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Crown molding adds dimension and character to a plain wall -- and it can increase the value of your home, too.

Crown molding comes in an array of materials, from pricey plaster (which is custom-made and tricky to install) to traditional wood (which requires carpentry skills) to low-cost polystyrene foam (which is so lightweight, it can be cut with a simple handsaw-or even a pair of scissors).

Unlike many home improvement projects, installing crown molding doesn't require much special equipment. But it does take ample amounts of patience and precision; perfect measurements are the key to great results.

Is this a project best left to the pros? Or do you think you're ready to take on the task yourself? To decide, let's take a look at the logistics and costs of each option.

compound miter joints, crown moldingOuter and inner compound miter joints. Photo: tornatore, Flickr


Although installing crown molding doesn't require any technical expertise or unusual equipment, solid spatial reasoning skills are essential, as is a calm attitude. But that's not all: Pieces of crown molding have to be fitted together at angles for perfect compound miter joints. This is even more challenging if your walls and ceilings don't happen to meet at perfect 90 degree angles (most don't). The right -- or wrong -- angles can make or break the project. Unfortunately, this aspect alone is enough to intimidate many homeowners into hiring a professional. Confidence using a miter saw -- which is necessary to cut the correct miter joints -- is also necessary.

Contractors typically charge per linear foot of molding, although some may offer a flat rate per room. Expect to spend anywhere from $4 to $20 per foot depending on the type of molding you've selected (it's far less complicated to hang simple foam molding than an ornate wooden design). On average, a 10x10 room will run you about $500 for labor alone -- this doesn't include the cost of the molding itself. Contractors may charge additional fees to paint the molding or do cleanup.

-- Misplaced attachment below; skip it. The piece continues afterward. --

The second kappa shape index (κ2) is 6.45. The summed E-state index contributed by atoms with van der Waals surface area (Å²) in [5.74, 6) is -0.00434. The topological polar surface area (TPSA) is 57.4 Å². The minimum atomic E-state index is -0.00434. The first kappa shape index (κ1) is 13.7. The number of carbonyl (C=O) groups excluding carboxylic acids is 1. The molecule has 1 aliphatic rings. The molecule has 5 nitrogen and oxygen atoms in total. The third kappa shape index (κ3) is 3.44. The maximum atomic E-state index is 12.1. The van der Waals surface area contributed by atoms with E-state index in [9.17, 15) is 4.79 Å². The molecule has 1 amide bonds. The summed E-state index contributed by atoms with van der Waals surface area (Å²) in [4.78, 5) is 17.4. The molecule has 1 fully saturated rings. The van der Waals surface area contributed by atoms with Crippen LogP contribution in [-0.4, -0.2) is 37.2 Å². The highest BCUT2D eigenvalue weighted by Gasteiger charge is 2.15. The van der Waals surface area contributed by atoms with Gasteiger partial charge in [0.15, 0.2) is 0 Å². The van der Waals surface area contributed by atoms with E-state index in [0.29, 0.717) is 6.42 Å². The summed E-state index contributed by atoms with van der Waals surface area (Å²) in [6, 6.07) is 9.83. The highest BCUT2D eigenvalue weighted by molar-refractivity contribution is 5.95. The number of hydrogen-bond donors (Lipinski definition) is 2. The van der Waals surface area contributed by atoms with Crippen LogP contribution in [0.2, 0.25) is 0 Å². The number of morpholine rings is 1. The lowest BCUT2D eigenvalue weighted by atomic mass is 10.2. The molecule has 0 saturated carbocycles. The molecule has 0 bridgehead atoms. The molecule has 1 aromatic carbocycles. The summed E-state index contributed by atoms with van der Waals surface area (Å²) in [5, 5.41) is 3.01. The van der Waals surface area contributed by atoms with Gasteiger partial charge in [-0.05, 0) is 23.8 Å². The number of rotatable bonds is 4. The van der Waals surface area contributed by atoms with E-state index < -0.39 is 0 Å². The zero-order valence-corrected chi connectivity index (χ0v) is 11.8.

Regardless of any hesitation you might have, you absolutely can install your own crown molding -- even if you're not super handy.

Getting pieces of molding to fit together tightly may require doing a few practice cuts until you get the angle of the miter joints just right (a protractor is your tool of choice for achieving the proper angles). If your molding is made of solid wood, medium density fiberboard (MDF), or another dense material, you'll need to cut it on a miter saw -- and most experts think the easiest way to make cuts is to place the molding upside down on the saw. If you're not meticulous, it's easy to lose track of which end is up.

It also takes a practiced eye to select molding that's the appropriate width for the height of your walls; otherwise, you can throw off the proportions of the room.

Here's what you'll need to DIY this project:

miter saw, crown moldingHome Depot

Tool Rentals:

Miter saw: Depending on the type of molding you select, the one big tool you'll need is a miter saw, which makes precision cuts. You can rent a miter saw from a home improvement store like The Home Depot for about $45/day. An avid woodworking friend may also have one you can borrow. If you're not comfortable using a power saw, stick to a material like polystyrene foam that can be cut with a hand saw (some can even be cut with scissors).

Tool & Material Purchases:

Coping saw (optional): If you know what you're doing and want to add curves or other decorative touches to your moulding, you'll need one of these woodworking essentials, which will run you between $5-$15 or so at a hardware store.

The rest of what you need you may already have:

Hammer: A quality one will be about $25 to $35.

Finishing nails: $5 for a package of 320 nails.

Sandpaper: About $3 to $11 depending on grit.

Protractor: Use this to get actual measurements of corner angles. $5 to $25.

Power drill: Use this to make pilot holes before pounding in the nails; this protects molding from splitting. About $100 to $200 -- or you could borrow one from a friend.

Stud finder: You want to nail molding into wall studs, and this tool will help you locate them. Best to invest in a good one for $20 to $40.

Putty: Use DAP white putty to fill nail holes. $5.50 per tub.

Putty knife: $3 to $7.

Joint compound: This is only needed if you'll be installing lightweight foam moulding. You'll use the joint compound to adhere the pieces of molding together. $7 to $15 per tub.

Primer and paint: If you'll be painting the molding. Price will vary by brand.

So...are you ready to do it yourself -- and save?


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